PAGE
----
Monday, March 10, 2014

Torvosaurus, the Terror of Europe

Figure 4 from Hendrickx and Mateus, 2014, showing full skeleton and skull reconstructions of Torvosaurus gurneyi.  The bones highlighted in red were used to define the new species.  The bones in blue were found separately but are thought to belong to the same species.
As was announced quite widely on the news last week, a new species of dinosaur has been identified.  New species are actually named quite frequently, but this particular species, called Torvosaurus gurneyi, grabbed the attention of the media because it is thought to have been the largest land predator in Europe.  Some headlines sensationally and mistakenly claimed it was the largest predator ever overall, but that title currently still belongs to Spinosaurus aegyptiacus, the sail-backed star of Jurassic Park III.

Although this specimen was found in Portugal, it strongly resembles another species found in western North America, Torvosaurus tanneri.  In fact, other Torvosaurus bones previously found in Portugal were assigned to the North American species.  However, America and Portugal are thought to have been separated by ocean even 150 million years ago, leading the scientists to search for differences that could distinguish it as a separate species.  As the authors stated, "If the assignation of [the specimen] to Torvosaurus is hardly doubtable, it is legitimate to assess its affiliation to the species T. tanneri given the paleogeographical context."  I suspect, then, that if the bones were found in North America rather than in Portugal, no new species would have been declared.

To clarify, a full skeleton was not found of this creature.  The new study is based almost entirely on a maxilla (upper-jaw bone) with a tooth stuck in it.  The rest of the reconstruction seen above is based on the remains of other closely-related dinosaurs, including the North American Torvosaurus.  Nevertheless, some minor differences were found:
  1. Fewer teeth.  The Portuguese specimen appears to only have room for ten teeth in its maxilla, while the North American species has eleven or twelve.  The authors note, however, that tooth count can vary between individuals and even within the same individual.  Therefore, this difference by itself does not justify a new species.
  2. Longer interdental plates.  The thin plates of bone that separate the tooth sockets (alveoli) extend a bit further in the European specimen, and they aren't v-shaped at the bottom as in the North American variety.  The authors expressed some doubt about the significance of these plates, noting that "it is difficult to know whether this feature... can genuinely distinguish two taxa."  Nevertheless, they use it as a defining feature anyway, citing previous cases in which it has been used to distinguish other species.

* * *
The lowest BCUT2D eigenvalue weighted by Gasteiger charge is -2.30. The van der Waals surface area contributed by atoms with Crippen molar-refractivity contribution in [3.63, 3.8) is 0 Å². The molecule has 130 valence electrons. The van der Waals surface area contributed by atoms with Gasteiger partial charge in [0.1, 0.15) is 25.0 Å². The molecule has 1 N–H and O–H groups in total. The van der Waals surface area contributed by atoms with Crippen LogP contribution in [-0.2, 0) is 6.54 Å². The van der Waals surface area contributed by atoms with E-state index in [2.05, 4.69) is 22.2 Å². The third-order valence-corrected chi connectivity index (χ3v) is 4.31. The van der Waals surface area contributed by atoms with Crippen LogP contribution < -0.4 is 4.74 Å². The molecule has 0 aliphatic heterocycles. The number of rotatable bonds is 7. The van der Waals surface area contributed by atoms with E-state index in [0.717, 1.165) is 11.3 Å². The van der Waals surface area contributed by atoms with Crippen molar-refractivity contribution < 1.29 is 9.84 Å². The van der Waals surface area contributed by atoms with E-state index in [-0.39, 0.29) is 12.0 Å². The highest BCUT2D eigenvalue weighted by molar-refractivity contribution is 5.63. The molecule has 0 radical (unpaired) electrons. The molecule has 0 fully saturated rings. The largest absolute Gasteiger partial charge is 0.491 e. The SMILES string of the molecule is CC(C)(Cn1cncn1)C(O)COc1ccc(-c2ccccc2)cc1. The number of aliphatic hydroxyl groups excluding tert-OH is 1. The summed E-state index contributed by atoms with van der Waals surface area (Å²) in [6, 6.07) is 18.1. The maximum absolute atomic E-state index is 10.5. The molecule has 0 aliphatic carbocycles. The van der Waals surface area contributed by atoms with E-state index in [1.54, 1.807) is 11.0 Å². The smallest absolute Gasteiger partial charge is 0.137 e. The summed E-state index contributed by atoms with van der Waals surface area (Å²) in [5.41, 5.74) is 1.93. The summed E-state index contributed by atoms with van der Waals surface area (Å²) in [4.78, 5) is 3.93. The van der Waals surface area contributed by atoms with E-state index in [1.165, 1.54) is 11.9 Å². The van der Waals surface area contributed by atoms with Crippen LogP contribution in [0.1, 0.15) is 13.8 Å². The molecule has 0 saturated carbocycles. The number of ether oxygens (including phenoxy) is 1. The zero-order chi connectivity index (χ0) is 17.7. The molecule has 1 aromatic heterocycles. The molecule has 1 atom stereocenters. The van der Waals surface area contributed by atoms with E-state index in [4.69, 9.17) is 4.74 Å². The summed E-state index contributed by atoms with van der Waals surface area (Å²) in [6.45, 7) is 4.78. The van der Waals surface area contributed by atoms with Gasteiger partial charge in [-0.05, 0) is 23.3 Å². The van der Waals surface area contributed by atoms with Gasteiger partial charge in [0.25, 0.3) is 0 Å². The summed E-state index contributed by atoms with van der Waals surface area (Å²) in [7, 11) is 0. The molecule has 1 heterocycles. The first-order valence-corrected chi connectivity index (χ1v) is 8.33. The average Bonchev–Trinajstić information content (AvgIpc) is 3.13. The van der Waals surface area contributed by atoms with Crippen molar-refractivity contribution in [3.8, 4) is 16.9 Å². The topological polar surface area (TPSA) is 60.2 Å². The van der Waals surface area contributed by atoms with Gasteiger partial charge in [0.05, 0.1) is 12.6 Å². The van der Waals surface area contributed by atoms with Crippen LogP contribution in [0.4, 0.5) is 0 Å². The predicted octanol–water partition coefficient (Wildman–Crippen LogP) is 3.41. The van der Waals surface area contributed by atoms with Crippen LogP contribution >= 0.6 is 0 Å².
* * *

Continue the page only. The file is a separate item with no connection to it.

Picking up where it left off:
3. Anteromedial process morphology.  I won't attempt to detail this difference, but suffice to say that the anteromedial process, which is a projection of bone on the inside of the maxilla toward the nostrils, has a slightly different shape between the American and European specimens.  Again, the authors noted that such differences don't necessarily denote a distinct species.
Though these differences do not individually justify assigning the specimen to a new species, the authors decided that they collectively provide enough reason to do so, along with the geographic separation.

While it is possible that this creature is part of a distinct species, the creationist model tends to group together more than it distinguishes.  T. gurneyi is doubtless in the same baramin (created kind) as T. tanneri, implying that they could produce viable offspring.  In theory, this would place them in the same species, but species designations often depend on whether two groups do interbreed rather than whether they can.  However, the creationist baramin may be even more general than that, including other megalosaurids such as Megalosaurus and Eustreptospondylus.  Unfortunately, the fossilized bones do not tell us who they mated with or who their parents were, so some guesswork and interpretation is required for classification in both creationist and evolutionist systems.

The age of about 153 million years (or "Late Kimmeridgian" in the paper, which is a named age near the end of the Jurassic period) assigned to the specimen is apparently derived from a combination of radioactive strontium dating and biostratigraphy.  The article the authors cited for this age is inaccessible without a subscription to the Journal of Vertebrate Paleontology, and mine expired several years ago, so I can't do much to investigate the details of the dating.  However, I have discussed both radiometric dating and biostratigraphy previously.

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